The bullion markets have undergone a shift in recent months. Prices may be range-bound, but there has been a transition from a seller’s market to a buyer’s market. Our goal, as always, is to keep our readers and clients apprised of developments and answer your questions.
Question: Why don’t spot prices for gold and silver respond to bullish news events or fundamentals in the physical market?
Answer: Physical supply and demand don’t necessarily impact the “spot” prices for gold and silver set in the futures markets on a day-to-day basis.
Take a hypothetical situation where some geopolitical event has investors running for safety. Lots of people decide to buy gold. Unfortunately, many of these investors will foolishly turn to gold futures.
As demand spikes in the futures markets, the bullion banks stand ready to meet the new demand with freshly printed digital contracts. This new supply of gold derivatives is scooped up by eager buyers even though not a single physical bar is added to any inventory. Their digital receipt which purports to represent gold is, in fact, almost completely unbacked.
The geopolitical event may drive plenty of demand, but the impact on price will be muted, and perhaps eliminated entirely.
Question: I noticed that premiums have fallen significantly compared to two years ago. Why has this occurred?
Answer: When demand for coins, rounds, and bars outstrips the physical inventory held by dealers, premiums will start rising as dealers bid aggressively for inventory.
This dynamic drove premiums sharply higher a number of times between 2008 and 2016. This part is telling; the futures markets can, and often do, signal the exact opposite of what is happening in the bullion markets where supply and demand are actually balanced through price. Between 2011 and 2015, spot prices were in decline, but that was a period of unprecedented demand for physical coins, rounds, and bars.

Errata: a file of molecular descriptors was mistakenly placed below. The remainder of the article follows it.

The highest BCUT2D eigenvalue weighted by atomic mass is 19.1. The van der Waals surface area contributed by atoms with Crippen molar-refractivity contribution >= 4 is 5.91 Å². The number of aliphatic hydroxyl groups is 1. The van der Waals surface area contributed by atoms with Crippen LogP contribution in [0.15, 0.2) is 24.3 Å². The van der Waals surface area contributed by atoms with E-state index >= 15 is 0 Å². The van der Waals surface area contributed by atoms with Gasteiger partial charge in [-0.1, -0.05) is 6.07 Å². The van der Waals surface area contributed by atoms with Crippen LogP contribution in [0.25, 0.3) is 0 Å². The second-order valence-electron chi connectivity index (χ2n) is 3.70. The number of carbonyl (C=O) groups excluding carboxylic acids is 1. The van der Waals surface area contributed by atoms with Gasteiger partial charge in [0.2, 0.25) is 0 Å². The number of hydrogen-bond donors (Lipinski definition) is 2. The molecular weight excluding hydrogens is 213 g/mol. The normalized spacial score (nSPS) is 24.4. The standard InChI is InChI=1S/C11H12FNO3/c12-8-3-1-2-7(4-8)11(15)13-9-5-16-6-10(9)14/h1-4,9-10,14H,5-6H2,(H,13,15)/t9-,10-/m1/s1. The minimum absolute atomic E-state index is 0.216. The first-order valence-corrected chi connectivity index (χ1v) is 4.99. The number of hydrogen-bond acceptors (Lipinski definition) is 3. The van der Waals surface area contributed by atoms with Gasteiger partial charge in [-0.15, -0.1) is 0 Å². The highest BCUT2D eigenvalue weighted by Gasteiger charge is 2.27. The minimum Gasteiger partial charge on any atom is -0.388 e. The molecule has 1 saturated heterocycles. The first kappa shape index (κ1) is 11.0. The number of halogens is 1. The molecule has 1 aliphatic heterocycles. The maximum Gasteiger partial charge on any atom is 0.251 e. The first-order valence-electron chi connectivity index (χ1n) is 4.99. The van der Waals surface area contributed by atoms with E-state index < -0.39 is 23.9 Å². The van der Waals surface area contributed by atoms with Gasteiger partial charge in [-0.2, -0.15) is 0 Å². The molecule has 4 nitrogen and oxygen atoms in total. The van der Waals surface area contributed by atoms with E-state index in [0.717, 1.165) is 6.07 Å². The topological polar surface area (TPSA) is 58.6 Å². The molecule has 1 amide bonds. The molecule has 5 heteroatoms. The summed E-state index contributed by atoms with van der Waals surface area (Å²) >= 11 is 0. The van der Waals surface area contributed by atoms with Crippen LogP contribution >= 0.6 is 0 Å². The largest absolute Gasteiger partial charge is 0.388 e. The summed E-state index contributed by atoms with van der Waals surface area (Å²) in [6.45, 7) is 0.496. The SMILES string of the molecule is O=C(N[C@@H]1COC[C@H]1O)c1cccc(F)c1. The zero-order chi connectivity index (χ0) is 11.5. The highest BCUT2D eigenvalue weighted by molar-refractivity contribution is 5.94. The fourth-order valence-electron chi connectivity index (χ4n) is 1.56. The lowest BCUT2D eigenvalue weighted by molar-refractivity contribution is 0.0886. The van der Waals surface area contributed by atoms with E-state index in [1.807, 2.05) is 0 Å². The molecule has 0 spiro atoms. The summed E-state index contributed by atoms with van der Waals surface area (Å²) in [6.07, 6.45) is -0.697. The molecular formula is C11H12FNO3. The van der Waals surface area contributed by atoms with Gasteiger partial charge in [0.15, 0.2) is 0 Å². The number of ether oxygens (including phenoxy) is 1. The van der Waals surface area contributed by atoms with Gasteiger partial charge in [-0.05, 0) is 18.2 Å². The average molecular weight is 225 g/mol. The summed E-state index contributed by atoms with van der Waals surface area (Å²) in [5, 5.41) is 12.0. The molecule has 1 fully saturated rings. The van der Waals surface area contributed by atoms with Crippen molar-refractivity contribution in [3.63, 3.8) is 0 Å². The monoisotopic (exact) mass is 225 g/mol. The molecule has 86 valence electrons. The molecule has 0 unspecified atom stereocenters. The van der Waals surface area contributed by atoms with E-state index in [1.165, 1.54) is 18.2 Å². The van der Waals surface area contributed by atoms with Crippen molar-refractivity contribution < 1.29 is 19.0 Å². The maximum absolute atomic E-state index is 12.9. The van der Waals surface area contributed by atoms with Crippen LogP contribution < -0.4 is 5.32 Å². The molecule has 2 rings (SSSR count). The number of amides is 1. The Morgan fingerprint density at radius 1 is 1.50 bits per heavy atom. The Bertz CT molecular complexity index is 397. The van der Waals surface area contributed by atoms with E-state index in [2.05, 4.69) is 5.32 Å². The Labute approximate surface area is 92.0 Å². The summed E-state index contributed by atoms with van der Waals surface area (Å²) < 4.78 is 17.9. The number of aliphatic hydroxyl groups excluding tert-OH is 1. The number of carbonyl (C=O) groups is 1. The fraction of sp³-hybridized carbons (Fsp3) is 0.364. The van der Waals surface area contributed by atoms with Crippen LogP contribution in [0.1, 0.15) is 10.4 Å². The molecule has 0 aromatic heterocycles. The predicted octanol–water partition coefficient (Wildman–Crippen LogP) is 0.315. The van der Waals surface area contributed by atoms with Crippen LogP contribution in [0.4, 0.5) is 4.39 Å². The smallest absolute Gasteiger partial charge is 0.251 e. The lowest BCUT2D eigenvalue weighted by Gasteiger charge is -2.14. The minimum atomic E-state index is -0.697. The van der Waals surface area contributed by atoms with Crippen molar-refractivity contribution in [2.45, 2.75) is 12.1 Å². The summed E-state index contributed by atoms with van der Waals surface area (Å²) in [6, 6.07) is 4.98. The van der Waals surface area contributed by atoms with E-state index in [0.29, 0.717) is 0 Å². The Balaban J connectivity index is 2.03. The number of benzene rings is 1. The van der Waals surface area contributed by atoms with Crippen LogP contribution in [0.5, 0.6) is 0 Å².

Today, this dynamic is working in reverse. Retail bullion investors in the U.S. (but not worldwide) have been more inclined to sell.
They seem optimistic that President Donald Trump and his policies will solve many problems. Some are frustrated by the returns in the metals markets and seek better performance elsewhere. Dealers are buying lots more inventory from the retail public than they did a couple of years back, and this glut in supply has caused premiums to fall as a result.
We view this period of relatively low spot prices AND extraordinarily low premiums on physical gold and silver items as the best sort of environment to buy, not sell. But for those wishing to sell, Money Metals also offers the best prices.
About the Author:
Clint Siegner is a Director at Money Metals Exchange, a precious metals dealer recently named "Best in the USA" by an independent global ratings group. A graduate of Linfield College in Oregon, Siegner puts his experience in business management along with his passion for personal liberty, limited government, and honest money into the development of Money Metals' brand and reach. This includes writing extensively on the bullion markets and their intersection with policy and world affairs.